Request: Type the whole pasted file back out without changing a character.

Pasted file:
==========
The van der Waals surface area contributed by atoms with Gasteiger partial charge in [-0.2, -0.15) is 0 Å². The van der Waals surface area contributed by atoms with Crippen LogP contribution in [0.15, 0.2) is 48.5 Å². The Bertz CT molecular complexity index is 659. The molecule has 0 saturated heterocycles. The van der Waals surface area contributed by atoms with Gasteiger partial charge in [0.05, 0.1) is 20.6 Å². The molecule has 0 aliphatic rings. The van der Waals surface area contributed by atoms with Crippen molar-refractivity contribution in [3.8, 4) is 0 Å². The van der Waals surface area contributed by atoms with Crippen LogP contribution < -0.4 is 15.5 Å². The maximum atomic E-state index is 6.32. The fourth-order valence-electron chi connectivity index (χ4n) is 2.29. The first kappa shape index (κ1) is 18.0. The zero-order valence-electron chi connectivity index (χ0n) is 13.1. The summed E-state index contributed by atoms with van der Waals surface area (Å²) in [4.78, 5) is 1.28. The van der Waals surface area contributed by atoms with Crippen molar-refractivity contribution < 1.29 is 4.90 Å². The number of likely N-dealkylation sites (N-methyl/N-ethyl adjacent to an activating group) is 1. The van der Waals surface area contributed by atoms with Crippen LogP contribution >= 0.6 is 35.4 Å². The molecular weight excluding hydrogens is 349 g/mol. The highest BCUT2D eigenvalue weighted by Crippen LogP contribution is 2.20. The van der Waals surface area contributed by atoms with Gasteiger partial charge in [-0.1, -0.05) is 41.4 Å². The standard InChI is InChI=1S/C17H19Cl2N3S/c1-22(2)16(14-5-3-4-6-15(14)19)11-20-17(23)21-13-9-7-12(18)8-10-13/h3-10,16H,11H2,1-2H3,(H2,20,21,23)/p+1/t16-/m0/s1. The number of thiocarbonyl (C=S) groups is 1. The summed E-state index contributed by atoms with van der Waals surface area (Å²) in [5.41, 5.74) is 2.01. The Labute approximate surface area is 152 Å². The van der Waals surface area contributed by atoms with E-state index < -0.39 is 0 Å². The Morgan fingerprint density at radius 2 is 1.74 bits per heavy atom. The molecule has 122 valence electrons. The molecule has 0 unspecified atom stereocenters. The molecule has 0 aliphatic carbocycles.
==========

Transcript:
The van der Waals surface area contributed by atoms with Gasteiger partial charge in [-0.2, -0.15) is 0 Å². The van der Waals surface area contributed by atoms with Crippen LogP contribution in [0.15, 0.2) is 48.5 Å². The Bertz CT molecular complexity index is 659. The molecule has 0 saturated heterocycles. The van der Waals surface area contributed by atoms with Gasteiger partial charge in [0.05, 0.1) is 20.6 Å². The molecule has 0 aliphatic rings. The van der Waals surface area contributed by atoms with Crippen molar-refractivity contribution in [3.8, 4) is 0 Å². The van der Waals surface area contributed by atoms with Crippen LogP contribution < -0.4 is 15.5 Å². The maximum atomic E-state index is 6.32. The fourth-order valence-electron chi connectivity index (χ4n) is 2.29. The first kappa shape index (κ1) is 18.0. The zero-order valence-electron chi connectivity index (χ0n) is 13.1. The summed E-state index contributed by atoms with van der Waals surface area (Å²) in [4.78, 5) is 1.28. The van der Waals surface area contributed by atoms with Crippen molar-refractivity contribution < 1.29 is 4.90 Å². The number of likely N-dealkylation sites (N-methyl/N-ethyl adjacent to an activating group) is 1. The van der Waals surface area contributed by atoms with Crippen LogP contribution >= 0.6 is 35.4 Å². The molecular weight excluding hydrogens is 349 g/mol. The highest BCUT2D eigenvalue weighted by Crippen LogP contribution is 2.20. The van der Waals surface area contributed by atoms with Gasteiger partial charge in [-0.1, -0.05) is 41.4 Å². The standard InChI is InChI=1S/C17H19Cl2N3S/c1-22(2)16(14-5-3-4-6-15(14)19)11-20-17(23)21-13-9-7-12(18)8-10-13/h3-10,16H,11H2,1-2H3,(H2,20,21,23)/p+1/t16-/m0/s1. The number of thiocarbonyl (C=S) groups is 1. The summed E-state index contributed by atoms with van der Waals surface area (Å²) in [5.41, 5.74) is 2.01. The Labute approximate surface area is 152 Å². The van der Waals surface area contributed by atoms with E-state index < -0.39 is 0 Å². The Morgan fingerprint density at radius 2 is 1.74 bits per heavy atom. The molecule has 122 valence electrons. The molecule has 0 unspecified atom stereocenters. The molecule has 0 aliphatic carbocycles.